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Simi tot goes home after stem cell transplant


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Patient of leukemia

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James Glover II / Star staff Hailey Joy Kent's stem cell transplant May 30 was meant to replace diseased blood cells with healthy ones.


James Glover II / Star staff Ryan Kent, 15 months, walks, but his ailing twin sister, Hailey Joy Kent, right, only crawls. She is five inches shorter and eight pounds lighter than her brother.

Only 15 months old, Hailey Joy Kent can't walk but has still taken a step in her fight against a rare form of leukemia by returning home from a Los Angeles hospital.

The little girl had been in isolation at Childrens Hospital Los Angeles since a high-risk stem cell transplant May 30 designed to replace diseased blood cells with healthy ones. Her path to recovery is still daunting. Chances of a relapse are high. But doctors said she was stable enough to be sent home to Simi Valley on Sept. 4.

"It's really good news, but it's nowhere near over," said Hailey's mother, Maria Kent.

Hailey received a diagnosis about a year ago of acute lymphoblastic leukemia. The fatal disease causes malignant white blood cells to grow uncontrollably and crowd out healthy blood cells. She was given a nearly lethal course of chemotherapy aimed at wiping out the diseased cells. Stem cells from a donor's umbilical cord were transplanted into her body to act like seeds and grow healthy blood cells.

Now about 94 percent of the blood cells in Hailey's body can be linked to the transplant. Her parents worry about the 6 percent that can be traced to Hailey's blood before the transplant. Though there are no signs of the leukemia, they worry it could still be there.

Doctors are hopeful the cells from the transplant will continue to grow and fight any remnants of the disease. But Dr. Ami Shah, associate medical director of the transplant program at Childrens Hospital, said the hyper-aggressive leukemia can come back.

"Right now, we say we're at a 30 to 40 percent chance of long-term survival," she said, defining long term as beyond five years.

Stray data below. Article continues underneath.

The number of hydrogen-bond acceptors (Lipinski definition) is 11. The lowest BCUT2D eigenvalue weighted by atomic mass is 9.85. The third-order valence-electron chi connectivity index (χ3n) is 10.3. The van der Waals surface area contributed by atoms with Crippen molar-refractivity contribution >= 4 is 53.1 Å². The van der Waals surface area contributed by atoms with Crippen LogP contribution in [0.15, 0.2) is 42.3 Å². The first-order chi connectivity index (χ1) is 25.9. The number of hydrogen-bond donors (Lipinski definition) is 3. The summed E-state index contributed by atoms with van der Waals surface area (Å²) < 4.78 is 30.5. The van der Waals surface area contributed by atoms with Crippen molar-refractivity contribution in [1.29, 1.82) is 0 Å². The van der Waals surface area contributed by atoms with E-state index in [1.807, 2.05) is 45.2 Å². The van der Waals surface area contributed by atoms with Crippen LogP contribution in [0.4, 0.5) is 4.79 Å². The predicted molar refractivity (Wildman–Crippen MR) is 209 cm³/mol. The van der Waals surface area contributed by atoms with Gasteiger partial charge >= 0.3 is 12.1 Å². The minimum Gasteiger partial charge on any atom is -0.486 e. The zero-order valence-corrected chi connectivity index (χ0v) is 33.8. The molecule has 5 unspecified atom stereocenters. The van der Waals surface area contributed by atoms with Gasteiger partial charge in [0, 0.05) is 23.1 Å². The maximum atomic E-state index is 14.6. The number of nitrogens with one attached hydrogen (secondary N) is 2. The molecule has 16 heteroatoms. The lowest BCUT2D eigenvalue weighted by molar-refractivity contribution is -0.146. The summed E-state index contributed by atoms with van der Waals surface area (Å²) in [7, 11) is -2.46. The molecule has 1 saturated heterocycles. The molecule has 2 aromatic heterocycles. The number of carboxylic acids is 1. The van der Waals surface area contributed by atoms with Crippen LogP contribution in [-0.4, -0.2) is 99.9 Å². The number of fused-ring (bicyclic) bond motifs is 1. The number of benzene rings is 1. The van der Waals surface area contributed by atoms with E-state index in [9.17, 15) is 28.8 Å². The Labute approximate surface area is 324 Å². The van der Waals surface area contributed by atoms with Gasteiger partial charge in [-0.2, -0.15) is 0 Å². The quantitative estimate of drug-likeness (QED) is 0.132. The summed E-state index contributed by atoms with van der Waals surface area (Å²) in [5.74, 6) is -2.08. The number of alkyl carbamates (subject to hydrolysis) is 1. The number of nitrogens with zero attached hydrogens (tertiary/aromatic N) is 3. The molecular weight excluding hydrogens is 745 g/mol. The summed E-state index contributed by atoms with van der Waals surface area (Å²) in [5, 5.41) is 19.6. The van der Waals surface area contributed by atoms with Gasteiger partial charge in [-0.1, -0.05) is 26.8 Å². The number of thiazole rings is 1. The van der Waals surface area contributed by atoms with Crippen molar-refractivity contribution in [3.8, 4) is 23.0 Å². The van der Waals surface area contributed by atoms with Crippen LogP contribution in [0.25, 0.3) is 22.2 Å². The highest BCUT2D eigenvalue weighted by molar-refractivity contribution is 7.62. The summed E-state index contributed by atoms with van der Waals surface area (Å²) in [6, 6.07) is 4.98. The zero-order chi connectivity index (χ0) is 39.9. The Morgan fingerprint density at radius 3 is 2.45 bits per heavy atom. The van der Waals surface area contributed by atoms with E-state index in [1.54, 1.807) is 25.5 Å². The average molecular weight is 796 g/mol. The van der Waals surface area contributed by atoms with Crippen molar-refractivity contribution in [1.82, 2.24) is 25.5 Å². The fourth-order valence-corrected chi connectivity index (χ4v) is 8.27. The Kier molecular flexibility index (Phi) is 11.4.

The numbers are why Maria and Rick Kent take every day as it comes.

"I was kind of expecting the odds to be in her favor. They're just numbers," Maria Kent said. "We just try not to worry about it and have faith that she'll be OK, that she'll live a life like everyone else and grow old. Hopefully she'll never relapse. If she does, the only choice is another transplant."

Shah said Hailey is growing stronger and is beginning to eat. She's adjusting to being reunited with her twin brother, Ryan. He's now 5 inches taller than Hailey and eight pounds heavier.

"They're both doing better now," Maria Kent said. "She was scared to leave that (hospital) room. He didn't understand why he had to share."

Hailey, who has blue eyes and eight teeth, crawls and pulls herself up to a standing position. She smiles often.

"I just couldn't imagine going through anything that she does and still smile afterwards," said her father, Rick Kent. "She's one of those kindred souls. She's a real happy little girl."

Her parents try not to focus on what-ifs. "I'm OK. I'm tired," Maria Kent said, "but it's good to have her home, and I'm feeling really blessed and have faith that she'll be OK."

Give blood, platelets

Hailey Joy Kent still needs type O negative blood for transfusions. She also needs platelets in which blood type doesn't matter. To find out about helping, contact Childrens Hospital Los Angeles at 323-361-2441.